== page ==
FIG. 2 is a sectional view illustrating the invention mounted in an antitank missile;
FIG. 3 is an end view illustrating the invention;
FIG. 4 is a sectional view through the trigger device of the invention;
FIG. 5 is a sectional view through the trigger device; and
FIG. 6 is an electrical schematic illustrating the operating circuit of the invention.
FIG. 1 illustrates an antitank weapon 10 which has a front barrel portion 11 and a telescoping back barrel portion 12. A pivoted cover member 13 covers the end of the back barrel 12 when in the telescoped position before the antitank missile has been fired. The present antitank weapon 10 has been fired so that the missile is no longer in the weapon and the compressed gas pellet gun of the invention 21 is installed therein. The weapon 10 has a front sight 14, a back sight 16, a safety 18 and a firing trigger 17 and a receptacle 19 into which the back sight 16 folds and is received with the weapon has been telescoped together. The pellet gun 21 is held by a set screw 22 received in a portion 42 as illustrated in FIG. 1 and FIG. 3 for example.
As shown in FIGS. 2 and 3, the pellet gun of the invention comprises a tube 72 into which a CO.sub.2 cartridge 76 can be received by removing the cap 74 from the tube 72. A barrel 73 is mounted to the top portion of the tube 72 and has a firing end 77 and a firing chamber for receiving a pellet 123. The tube 72 is mounted on a block 89 which has a portion 90 that is received in the tube 12 of the weapon 10 and a first disc-shape member 86 is formed with a groove and carries an O-ring 87 of flexible material so as to engage and center the front end of the tube 72 and barrel 73 when the pellet gun 21 is inserted into the tube 12. A rear disc 88 engages the rear portion of the tube 12 and the set screw 22 passes through the member 42 and is engageable to lock the pellet gun 21 to the tube 12.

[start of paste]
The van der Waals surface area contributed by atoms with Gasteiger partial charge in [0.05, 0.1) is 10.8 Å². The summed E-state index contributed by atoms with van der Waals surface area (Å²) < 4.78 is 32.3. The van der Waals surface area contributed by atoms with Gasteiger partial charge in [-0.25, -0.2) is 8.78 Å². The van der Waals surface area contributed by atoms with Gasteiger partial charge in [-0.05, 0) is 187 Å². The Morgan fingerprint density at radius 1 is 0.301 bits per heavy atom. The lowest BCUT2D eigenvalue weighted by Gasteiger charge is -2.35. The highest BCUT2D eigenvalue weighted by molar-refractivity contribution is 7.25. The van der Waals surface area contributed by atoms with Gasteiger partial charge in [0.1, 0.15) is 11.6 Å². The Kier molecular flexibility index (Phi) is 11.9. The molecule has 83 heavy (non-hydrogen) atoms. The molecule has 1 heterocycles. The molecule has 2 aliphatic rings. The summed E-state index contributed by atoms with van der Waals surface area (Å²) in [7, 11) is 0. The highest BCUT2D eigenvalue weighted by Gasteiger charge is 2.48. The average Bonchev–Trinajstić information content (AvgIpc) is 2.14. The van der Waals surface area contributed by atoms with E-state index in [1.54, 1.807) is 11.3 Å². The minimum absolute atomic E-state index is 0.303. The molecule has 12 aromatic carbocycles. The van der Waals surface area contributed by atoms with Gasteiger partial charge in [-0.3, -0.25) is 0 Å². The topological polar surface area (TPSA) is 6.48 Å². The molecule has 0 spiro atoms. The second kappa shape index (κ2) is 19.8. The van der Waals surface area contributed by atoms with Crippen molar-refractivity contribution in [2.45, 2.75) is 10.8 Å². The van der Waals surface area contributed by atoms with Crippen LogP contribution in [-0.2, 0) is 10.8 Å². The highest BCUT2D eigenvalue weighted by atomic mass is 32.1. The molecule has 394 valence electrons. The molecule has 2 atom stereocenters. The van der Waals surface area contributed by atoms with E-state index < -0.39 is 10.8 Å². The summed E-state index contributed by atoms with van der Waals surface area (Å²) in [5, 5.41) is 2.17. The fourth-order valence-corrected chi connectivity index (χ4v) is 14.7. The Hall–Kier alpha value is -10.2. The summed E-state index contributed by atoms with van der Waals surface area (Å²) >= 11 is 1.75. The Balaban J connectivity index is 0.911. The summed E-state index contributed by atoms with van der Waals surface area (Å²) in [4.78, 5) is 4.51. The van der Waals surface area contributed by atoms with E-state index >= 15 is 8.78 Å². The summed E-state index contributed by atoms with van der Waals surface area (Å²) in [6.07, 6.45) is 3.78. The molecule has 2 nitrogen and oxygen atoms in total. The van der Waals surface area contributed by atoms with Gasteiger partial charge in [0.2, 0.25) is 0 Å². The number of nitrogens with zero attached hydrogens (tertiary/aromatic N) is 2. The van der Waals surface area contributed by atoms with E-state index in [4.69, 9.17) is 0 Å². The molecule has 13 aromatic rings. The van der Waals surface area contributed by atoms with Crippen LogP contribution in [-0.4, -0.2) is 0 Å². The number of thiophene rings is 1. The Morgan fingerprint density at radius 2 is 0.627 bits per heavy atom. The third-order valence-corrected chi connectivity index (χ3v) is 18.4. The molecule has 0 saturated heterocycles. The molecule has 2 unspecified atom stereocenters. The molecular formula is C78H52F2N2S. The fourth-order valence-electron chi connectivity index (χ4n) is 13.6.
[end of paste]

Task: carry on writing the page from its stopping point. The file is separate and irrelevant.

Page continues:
The pellet gun is fired by rotating the handle 79 which turns the bolt 78 so that it can be unlocked and retracted such that a pellet 123 can be placed into the chamber of the gun after which the handle 79 is returned to the position shown in FIGS. 2 and 3 after rotating and pushing the bolt 78 to the left relative to FIG. 2. By turning and actuating the bolt, the bolt cocks the firing cylinder 105 which is biased by a spring 103 to the left relative to FIG. 2. A sear 96 is pivoted on a pivot pin 97 and has an engaging portion 106 that engages a projection 104 on the firing cylinder 105. A spring 101 holds the sear 96 in the position illustrated in FIG. 2 so as to maintain the pellet gun in the cocked position. A solenoid 64 has a pin 107 which engages the sear 96 so as to move it downwardly when the solenoid 64 is energized to fire the weapon. The firing cylinder 105 hits a firing pin 108 which actuates a valve 127 with a linkage 128 so that compressed gas from the cartridge 76 passes through the tube 126 through the valve 127 to a tube 124 which connects with the firing chamber to eject the pellet 123 from the gun.
The spring 101 biases the sear 96 in the counterclockwise position relative to FIG. 2 so that the portion 106 holds the firing cylinder 105 until the solenoid 64 is energized.
A U-shaped cover member 81 covers the solenoid 64 and an end plate 121 is connected to the member 81 and is connected to the member 89 by set screws 91. A front cover 122 is attached to the member 81 and a safety switch 66 is mounted to the cover member 122 and has a safety switch 67 which extends through an opening in the cover member 122 so as to disconnect the electrical circuitry to the solenoid 64 so that it will not fire unless the safety switch 66 is in the on position. A pair of batteries E69 and E69' are also mounted in the U-shape member 81 as well as a resistor R68.
The electrical circuitry for the pellet gun is illustrated in FIG. 6. The batteries E69, E69' might be, for example, two nine volt batteries which are connected in series and the positive output terminal is connected to one side of capacitor C and one side of the solenoid 34. The other side of the batteries are connected to one side of the resistor R68 which has its other side connected through a connector to a lead 50 which connects to a contact 32 of a firing switch 31. The other contact 33 of the firing switch is connected by lead 56 to the solenoid 34. A lead 54 is connected to the movable contact 31 of the firing switch and is connected to a contact 37 of the safety switch 66. An open contact 38 engages the safety switch 67 when the safety is in the off position.